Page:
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  • Kona Post 2: The Work

    I know this post is long overdue... thank you for being patient while I scrambled, prioritized, and totally uprooted my life. Now let's get back to the topic at hand: moray eels!

    Eels are such a regular occurrence in Hawaii that the usual diver reaction is boredom, if not slight annoyance. But to me (being bright-eyed and bushy-tailed for Kona water), having an eel curiously tag along on field work is the most exciting part of the day. This guy followed me around for a good 15 meters, diving in and out of the reef and swimming a little too close for comfort. I think I saw a total of 4 eels that day!

    This fine piece of machinery is called a Profiling Reflectance Radiometer (PRR). There are sensors facing out of each end that measure the amount of light in the water column. We'll be deploying it everywhere to amass a gigantic data set about ocean optics.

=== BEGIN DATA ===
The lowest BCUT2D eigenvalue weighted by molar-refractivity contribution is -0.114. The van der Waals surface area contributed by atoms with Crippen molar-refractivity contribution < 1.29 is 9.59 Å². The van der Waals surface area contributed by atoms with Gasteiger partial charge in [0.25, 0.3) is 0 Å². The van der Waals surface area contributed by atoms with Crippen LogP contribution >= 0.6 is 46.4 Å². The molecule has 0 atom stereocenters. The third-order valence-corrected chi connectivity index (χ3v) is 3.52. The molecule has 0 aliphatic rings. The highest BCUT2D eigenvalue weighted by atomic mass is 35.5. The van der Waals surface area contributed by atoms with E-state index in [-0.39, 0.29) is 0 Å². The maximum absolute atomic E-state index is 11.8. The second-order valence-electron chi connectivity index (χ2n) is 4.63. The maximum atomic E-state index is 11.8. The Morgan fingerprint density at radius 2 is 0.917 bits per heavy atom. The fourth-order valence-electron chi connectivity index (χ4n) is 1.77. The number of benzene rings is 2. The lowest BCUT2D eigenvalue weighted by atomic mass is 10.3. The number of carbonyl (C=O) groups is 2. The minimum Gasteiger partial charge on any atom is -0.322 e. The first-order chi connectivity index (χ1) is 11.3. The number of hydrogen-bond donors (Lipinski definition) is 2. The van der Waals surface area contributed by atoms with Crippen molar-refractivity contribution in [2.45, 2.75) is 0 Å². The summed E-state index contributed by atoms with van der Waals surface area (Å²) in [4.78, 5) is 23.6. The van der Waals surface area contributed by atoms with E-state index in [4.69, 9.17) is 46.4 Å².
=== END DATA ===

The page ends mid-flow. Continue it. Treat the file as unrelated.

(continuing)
The team was lucky enough to hire an incredible boat driver that had pimped his ride perfectly for our style of field work. Seriously - I have never worked on a boat so comfortable or well-formatted. John was hilarious, accomodating, smart, and gave great local food recommendations. (Not to mention that whole bag of homemade breakfast musubis he brought us.)

    Then we discovered reefs have fish. Crazy, right!?

    ...And this is a great shot of when we desperately attempted to dry all of our scuba gear on the hotel balcony less than 24 hours before traveling halfway around the world with crammed, salty luggage. Welcome to airplane life.